Some notes on 11 West Street, Epsom
Some notes on 11 West Street, Epsom
11 West Street is at the western end of a row of three properties (nos. 7–11) which were built on a single plot of land at different times. They are all fronted in red brick, and have a continuous cornice and roof line, but there are vertical joints between each property. An internal inspection of no. 11 has recently taken place; at no. 9 only the facade remains, the rest being rebuilt in the early 1960s (some of the old tile battens were used to peg out the original Bourne Hall excavations); and one hopes in due course to examine no. 7. Reference to Dr. Lehmann’s book, The Residential Copyholds of Epsom, shows the development of the site in some detail:–
1695 1 messuage
1698 All the messuages
1699 2 messuages
1703 2 messuages and 1 now to be built
This development fits well with observations made on site and the possible sequence of construction will be covered later. Although altered internally, the original plan of no. 11 can clearly be identified and the stairs (which remain intact) are remarkably similar to those formerly at 6–8 West Street (built in the first decade of the eighteenth century and demolished in the seventh of the twentieth century). The stairs are well detailed with moulded hand rails and newel post caps, there are turned balusters and the stairs turn through 180 degrees at each half landing. There were four rooms on each of the main floors with three further rooms in the attic and a cellar in the south west corner. The stairs and hall divide the plan into two on the principal floors and the roof is hipped at the western end. On the facades of nos. 9 and 11 it can be clearly seen where (in four locations) two original windows have been removed and replaced by one window probably owing to the window tax (this has also been noted at 6–8 West Street and 8–10 Chalk Lane).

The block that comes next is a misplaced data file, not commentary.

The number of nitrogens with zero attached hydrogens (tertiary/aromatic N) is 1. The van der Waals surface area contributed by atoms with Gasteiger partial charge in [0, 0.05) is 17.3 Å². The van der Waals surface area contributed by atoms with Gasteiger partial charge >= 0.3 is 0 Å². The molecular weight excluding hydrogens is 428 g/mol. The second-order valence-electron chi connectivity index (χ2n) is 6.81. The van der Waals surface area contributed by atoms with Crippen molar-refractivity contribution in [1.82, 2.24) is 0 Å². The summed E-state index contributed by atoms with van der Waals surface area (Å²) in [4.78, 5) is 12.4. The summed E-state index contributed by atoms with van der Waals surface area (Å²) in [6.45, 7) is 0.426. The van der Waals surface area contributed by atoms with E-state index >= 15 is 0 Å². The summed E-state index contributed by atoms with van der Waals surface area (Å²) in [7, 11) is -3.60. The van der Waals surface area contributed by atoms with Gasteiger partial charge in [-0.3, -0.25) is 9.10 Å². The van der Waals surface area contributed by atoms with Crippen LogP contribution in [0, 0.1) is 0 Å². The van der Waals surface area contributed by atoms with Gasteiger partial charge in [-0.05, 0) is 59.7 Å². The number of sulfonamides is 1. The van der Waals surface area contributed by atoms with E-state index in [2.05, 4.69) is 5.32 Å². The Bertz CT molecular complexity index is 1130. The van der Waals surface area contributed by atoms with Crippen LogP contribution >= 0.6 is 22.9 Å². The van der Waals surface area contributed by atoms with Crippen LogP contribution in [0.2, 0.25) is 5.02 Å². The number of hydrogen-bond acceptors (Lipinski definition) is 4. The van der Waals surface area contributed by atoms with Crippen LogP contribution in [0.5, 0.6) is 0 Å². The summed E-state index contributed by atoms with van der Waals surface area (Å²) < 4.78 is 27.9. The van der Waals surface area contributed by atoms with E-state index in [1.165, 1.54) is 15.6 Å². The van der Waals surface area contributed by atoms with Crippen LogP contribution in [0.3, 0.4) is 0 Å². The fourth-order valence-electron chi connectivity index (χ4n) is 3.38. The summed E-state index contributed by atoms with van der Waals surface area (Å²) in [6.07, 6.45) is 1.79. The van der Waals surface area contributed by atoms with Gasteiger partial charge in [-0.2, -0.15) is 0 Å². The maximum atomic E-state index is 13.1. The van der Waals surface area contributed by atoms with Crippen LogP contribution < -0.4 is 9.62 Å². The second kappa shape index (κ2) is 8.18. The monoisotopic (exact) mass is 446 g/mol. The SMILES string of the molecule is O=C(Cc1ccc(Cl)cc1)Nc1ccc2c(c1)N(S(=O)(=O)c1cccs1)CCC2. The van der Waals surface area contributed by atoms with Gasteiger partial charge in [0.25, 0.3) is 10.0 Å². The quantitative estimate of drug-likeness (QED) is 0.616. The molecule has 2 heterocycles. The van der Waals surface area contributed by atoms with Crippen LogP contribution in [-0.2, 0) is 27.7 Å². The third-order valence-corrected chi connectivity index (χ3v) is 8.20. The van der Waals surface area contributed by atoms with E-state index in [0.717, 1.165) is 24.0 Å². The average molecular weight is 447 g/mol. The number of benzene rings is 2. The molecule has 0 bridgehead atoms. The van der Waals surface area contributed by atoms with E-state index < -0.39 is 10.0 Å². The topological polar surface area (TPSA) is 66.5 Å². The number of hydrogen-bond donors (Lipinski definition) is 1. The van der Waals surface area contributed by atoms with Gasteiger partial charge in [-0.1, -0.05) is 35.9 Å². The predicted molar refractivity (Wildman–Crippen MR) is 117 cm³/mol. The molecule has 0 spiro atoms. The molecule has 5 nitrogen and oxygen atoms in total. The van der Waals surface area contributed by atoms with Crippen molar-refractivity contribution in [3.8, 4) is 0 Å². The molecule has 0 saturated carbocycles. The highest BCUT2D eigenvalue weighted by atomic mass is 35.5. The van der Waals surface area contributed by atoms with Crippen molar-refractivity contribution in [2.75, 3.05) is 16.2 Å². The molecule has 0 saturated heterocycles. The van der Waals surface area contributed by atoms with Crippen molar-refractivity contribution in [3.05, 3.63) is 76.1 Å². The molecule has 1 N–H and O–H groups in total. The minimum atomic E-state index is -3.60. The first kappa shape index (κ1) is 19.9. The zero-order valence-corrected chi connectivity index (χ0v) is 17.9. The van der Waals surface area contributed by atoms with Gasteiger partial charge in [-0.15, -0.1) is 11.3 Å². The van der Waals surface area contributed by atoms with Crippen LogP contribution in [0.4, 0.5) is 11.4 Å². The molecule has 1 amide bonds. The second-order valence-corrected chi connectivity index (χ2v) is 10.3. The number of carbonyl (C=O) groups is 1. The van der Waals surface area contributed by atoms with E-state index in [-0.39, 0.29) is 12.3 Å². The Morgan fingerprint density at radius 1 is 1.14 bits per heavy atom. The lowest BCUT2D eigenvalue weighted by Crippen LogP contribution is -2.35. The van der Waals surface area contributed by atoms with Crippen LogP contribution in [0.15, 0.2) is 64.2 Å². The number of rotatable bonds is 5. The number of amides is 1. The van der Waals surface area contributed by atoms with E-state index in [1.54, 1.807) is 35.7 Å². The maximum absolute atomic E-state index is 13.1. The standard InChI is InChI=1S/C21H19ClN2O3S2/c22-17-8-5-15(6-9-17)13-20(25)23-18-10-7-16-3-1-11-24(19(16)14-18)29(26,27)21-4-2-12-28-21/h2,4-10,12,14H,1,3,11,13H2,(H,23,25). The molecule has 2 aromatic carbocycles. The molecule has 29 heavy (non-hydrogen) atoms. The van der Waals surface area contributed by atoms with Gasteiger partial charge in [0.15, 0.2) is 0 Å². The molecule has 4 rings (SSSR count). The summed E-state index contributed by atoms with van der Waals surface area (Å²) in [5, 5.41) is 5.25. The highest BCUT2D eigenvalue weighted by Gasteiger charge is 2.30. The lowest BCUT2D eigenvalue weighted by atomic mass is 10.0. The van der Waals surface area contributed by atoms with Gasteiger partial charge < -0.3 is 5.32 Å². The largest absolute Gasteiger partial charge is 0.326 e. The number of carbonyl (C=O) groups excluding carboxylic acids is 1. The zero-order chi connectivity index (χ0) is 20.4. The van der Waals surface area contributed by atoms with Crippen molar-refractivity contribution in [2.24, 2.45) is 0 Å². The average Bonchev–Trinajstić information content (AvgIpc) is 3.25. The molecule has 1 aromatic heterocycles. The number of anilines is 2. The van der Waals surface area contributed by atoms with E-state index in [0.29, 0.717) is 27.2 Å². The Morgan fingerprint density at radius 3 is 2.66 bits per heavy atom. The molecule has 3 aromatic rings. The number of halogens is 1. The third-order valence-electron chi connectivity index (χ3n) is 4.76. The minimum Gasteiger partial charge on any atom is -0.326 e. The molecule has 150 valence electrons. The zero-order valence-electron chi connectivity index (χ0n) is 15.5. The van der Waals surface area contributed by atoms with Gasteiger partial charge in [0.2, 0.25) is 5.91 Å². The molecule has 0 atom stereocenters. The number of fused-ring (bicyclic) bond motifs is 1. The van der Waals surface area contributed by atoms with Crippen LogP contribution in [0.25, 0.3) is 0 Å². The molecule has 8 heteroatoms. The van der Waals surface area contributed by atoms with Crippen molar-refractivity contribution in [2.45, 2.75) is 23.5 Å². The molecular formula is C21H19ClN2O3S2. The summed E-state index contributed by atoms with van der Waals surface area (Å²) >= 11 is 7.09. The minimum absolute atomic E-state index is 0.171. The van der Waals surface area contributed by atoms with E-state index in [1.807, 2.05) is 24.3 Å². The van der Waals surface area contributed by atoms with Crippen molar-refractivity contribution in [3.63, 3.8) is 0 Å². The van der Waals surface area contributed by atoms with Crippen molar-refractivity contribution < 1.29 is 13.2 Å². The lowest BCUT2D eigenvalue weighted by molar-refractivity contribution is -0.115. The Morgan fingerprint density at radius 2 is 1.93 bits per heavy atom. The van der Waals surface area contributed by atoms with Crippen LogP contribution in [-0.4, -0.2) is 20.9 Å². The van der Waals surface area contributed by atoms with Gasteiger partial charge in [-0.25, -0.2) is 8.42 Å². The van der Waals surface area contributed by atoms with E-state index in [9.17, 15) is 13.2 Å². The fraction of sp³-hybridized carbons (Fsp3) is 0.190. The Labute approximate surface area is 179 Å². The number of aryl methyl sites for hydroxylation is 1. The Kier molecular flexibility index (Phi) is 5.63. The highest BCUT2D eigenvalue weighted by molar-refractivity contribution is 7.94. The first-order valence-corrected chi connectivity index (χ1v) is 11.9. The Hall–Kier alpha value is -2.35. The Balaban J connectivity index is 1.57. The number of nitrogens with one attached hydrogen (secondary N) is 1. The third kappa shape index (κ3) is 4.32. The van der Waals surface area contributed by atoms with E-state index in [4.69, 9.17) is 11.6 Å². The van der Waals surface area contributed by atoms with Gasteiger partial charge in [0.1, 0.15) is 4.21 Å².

The roof structure is two and a half bays in length and comprises of butt purlins and butt rafters; it is interesting that the half bay continues onto the site of no.9, and it is a pity that this property was not recorded in detail prior to the demolition of all but its front wall. We are now left to speculate why the roof of no.11 continued eastwards. Several possibilities come to mind; were nos. 9 and 11 one property and divided into two between 1695 and 1698, or was the existing building re-roofed when the second property was constructed? The latter seems unlikely as there is a break in the cornice at the junction between the two buildings, and if sub-division took place, why have a joint in the brickwork? The existing roof consists of a central valley with the roofs on each side of it having shorter inner slopes than outer slopes, to give adequate headroom to the attics. A similar roof (also with hipped ends) exists at 55 South Street and at the Spread Eagle in the High Street. Where central valley roofs have hipped ends a box gutter has to pass inside the roof to the outer face of the roof to permit the rainwater to be disposed of. Remains of this box gutter were noted at no. 11 indicating that the east end of no. 9 was also originally hipped. It has been assumed that nos. 9 and 11 are the ‘two messuages’ referred to, and no. 7 the one ‘now to be built’ in 1703. If this is correct it is possible that no. 9 was the first to be built with both ends of the roof hipped, followed by no. 11, whose roof was continued over the original building at the junction to form one uniform roof. A similar situation would have occurred when no. 7 was built, and it will be interesting to examine the roof of this property in due course.
The marked similarity between no. 11 and other Spa Period buildings is interesting, especially considering how the relationship between stair, external doors and cellar is maintained on this four-room plan.